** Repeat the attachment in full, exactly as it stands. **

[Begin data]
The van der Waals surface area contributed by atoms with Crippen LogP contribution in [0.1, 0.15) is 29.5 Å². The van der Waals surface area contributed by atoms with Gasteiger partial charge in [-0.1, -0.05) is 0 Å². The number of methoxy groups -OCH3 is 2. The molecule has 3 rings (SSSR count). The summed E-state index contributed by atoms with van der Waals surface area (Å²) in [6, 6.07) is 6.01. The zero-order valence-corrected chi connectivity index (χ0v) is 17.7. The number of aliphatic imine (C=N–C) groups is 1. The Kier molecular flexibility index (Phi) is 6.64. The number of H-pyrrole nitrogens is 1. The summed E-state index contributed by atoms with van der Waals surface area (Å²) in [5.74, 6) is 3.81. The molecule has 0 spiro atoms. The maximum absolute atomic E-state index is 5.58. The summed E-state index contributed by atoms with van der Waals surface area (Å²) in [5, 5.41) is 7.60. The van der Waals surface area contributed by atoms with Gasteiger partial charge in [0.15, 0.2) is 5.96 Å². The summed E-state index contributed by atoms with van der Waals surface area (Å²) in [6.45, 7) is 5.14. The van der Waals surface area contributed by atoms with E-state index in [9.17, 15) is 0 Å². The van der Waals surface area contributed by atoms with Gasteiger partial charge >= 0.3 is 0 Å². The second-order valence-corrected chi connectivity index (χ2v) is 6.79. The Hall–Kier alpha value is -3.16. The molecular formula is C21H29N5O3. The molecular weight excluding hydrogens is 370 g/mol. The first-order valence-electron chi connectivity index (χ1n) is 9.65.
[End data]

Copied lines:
The van der Waals surface area contributed by atoms with Crippen LogP contribution in [0.1, 0.15) is 29.5 Å². The van der Waals surface area contributed by atoms with Gasteiger partial charge in [-0.1, -0.05) is 0 Å². The number of methoxy groups -OCH3 is 2. The molecule has 3 rings (SSSR count). The summed E-state index contributed by atoms with van der Waals surface area (Å²) in [6, 6.07) is 6.01. The zero-order valence-corrected chi connectivity index (χ0v) is 17.7. The number of aliphatic imine (C=N–C) groups is 1. The Kier molecular flexibility index (Phi) is 6.64. The number of H-pyrrole nitrogens is 1. The summed E-state index contributed by atoms with van der Waals surface area (Å²) in [5.74, 6) is 3.81. The molecule has 0 spiro atoms. The maximum absolute atomic E-state index is 5.58. The summed E-state index contributed by atoms with van der Waals surface area (Å²) in [5, 5.41) is 7.60. The van der Waals surface area contributed by atoms with Gasteiger partial charge in [0.15, 0.2) is 5.96 Å². The summed E-state index contributed by atoms with van der Waals surface area (Å²) in [6.45, 7) is 5.14. The van der Waals surface area contributed by atoms with E-state index in [9.17, 15) is 0 Å². The van der Waals surface area contributed by atoms with Gasteiger partial charge >= 0.3 is 0 Å². The second-order valence-corrected chi connectivity index (χ2v) is 6.79. The Hall–Kier alpha value is -3.16. The molecular formula is C21H29N5O3. The molecular weight excluding hydrogens is 370 g/mol. The first-order valence-electron chi connectivity index (χ1n) is 9.65.